Pylades And Orestes Quotes

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Pylades: I’ll take care of you. Orestes: It’s rotten work. Pylades: Not to me. Not if it’s you.
Anne Carson, Euripides
One might almost say that affinities begin with the letters of the alphabet. In that sequence, O and P are inseparable. You might just as well say O and P as Orestes and Pylades. A true satellite of Enjolras, Grantaire lived within this circle of young men. He dwelt among them, only with them was he happy, he followed them everywhere. His pleasure was to watch these figures come and go in a wine-induced haze. They put up with him because of his good humour. In his belief, Enjolras looked down on this sceptic; and in his sobriety, on this drunkard. He spared him a little lordly pity. Grantaire was an unwanted Pylades. Always snubbed by Enjolras, spurned, rebuffed and back again for more, he said of Enjolras, ‘What marmoreal magnificence'.
Victor Hugo (Les Misérables)
I was so wretched that I felt a greater attachment to my life of misery than to my dead friend. Although I wanted it to be otherwise, I was more unwilling to lose my misery than him, and I do not know if I would have given up my life for him as the story reports of Orestes and Pylades: if it is not fiction, they were willing to die for each other together, because it was worse than death to them not to be living together. But in me there had emerged a very strange feeling which was the opposite of theirs. I found myself heavily weighed down by a sense of being tired of living and scared of dying.
Augustine of Hippo (Confessions)
The third feature which is of importance for romantic subjectivity within its mundane sphere is fidelity. Yet by ‘fidelity’ we have here to understand neither the consistent adherence to an avowal of love once given nor the firmness of friendship of which, amongst the Greeks, Achilles and Patroclus, and still more intimately, Orestes and Pylades counted as the finest model. Friendship in this sense of the word has youth especially for its basis and period. Every man has to make his way through life for himself and to gain and maintain an actual position for himself. Now when individuals still live in actual relationships which are indefinite on both sides, this is the period, i.e. youth, in which individuals become intimate and are so closely bound into one disposition, will, and activity that, as a result, every undertaking of the one becomes the undertaking of the other. In the friendship of adults this is no longer the case. A man’s affairs go their own way independently and cannot be carried into effect in that firm community of mutual effort in which one man cannot achieve anything without someone else. Men find others and separate themselves from them again; their interests and occupations drift apart and are united again; friendship, spiritual depth of disposition, principles, and general trends of life remain, but this is not the friendship of youth, in the case of which no one decides anything or sets to work on anything without its immediately becoming the concern of his friend. It is inherent essentially in the principle of our deeper life that, on the whole, every man fends for himself, i.e. is himself competent to take his place in the world. Fidelity in friendship and love subsists only between equals.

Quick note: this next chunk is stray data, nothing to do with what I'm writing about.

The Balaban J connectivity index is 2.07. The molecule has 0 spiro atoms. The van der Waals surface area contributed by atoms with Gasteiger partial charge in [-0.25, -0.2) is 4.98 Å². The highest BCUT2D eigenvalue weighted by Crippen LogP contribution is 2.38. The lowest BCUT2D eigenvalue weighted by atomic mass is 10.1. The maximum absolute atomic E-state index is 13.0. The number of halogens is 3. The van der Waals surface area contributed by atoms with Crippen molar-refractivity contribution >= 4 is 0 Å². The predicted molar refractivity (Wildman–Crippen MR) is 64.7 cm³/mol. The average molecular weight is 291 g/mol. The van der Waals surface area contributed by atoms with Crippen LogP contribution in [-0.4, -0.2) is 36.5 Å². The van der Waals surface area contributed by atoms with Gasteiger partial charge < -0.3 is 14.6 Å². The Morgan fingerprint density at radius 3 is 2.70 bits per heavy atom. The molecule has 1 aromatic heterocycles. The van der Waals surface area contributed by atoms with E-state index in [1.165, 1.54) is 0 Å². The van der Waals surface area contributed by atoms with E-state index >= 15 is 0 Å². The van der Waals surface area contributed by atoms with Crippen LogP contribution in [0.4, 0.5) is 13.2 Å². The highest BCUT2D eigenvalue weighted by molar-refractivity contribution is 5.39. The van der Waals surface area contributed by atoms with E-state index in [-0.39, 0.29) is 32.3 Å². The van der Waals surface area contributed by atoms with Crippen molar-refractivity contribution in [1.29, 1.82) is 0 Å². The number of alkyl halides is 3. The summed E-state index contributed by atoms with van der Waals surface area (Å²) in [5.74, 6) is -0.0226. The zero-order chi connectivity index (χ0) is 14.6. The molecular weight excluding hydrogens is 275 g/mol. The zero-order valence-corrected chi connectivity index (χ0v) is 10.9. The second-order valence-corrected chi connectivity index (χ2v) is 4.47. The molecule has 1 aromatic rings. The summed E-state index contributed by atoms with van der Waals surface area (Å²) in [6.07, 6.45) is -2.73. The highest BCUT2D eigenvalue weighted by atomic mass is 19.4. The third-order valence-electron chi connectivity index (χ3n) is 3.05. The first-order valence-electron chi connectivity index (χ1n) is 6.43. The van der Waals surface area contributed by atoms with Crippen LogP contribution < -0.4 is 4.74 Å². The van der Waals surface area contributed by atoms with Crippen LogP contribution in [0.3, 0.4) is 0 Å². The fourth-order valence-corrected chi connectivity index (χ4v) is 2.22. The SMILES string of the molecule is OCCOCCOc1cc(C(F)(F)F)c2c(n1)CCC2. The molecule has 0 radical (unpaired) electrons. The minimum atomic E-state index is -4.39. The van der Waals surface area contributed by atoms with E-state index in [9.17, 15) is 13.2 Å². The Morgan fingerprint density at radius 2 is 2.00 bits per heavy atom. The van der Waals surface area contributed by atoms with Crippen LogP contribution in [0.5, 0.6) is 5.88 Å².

Your influence over me is inexpressibly bland and soothing. You certainly are my good spirit. I like you so much, that I have been quite content with your isolation; I get you all to myself. These walks with you, since that famous oyster supper, the very day of my return home, have been the chief feature of my life. I count my hour with you as the pay for my scuffle with the world. A third party would spoil the whole! What would become of our confidence, our intimate exchange of thought on every possible subject, if there were another fellow by, who might be a vulgarian or a muff? What could we do with a chap to whom we should have to explain our metaphysics, give page and line for our quotations, interpret our puns, translate our allusions, analyze our intuitions, define our God? Such a companion would take the sparkle and the flash of this rapid and unerring sympathy out of our lives. No, Dreeme, this isolation of yours suits me; and since you continue to tolerate my society, I must suit you. We form a capital exclusive pair, close as any of the historic ones, — Orestes and Pylades, for example, — to close my long discourse classically.
Theodore Winthrop (Cecil Dreeme)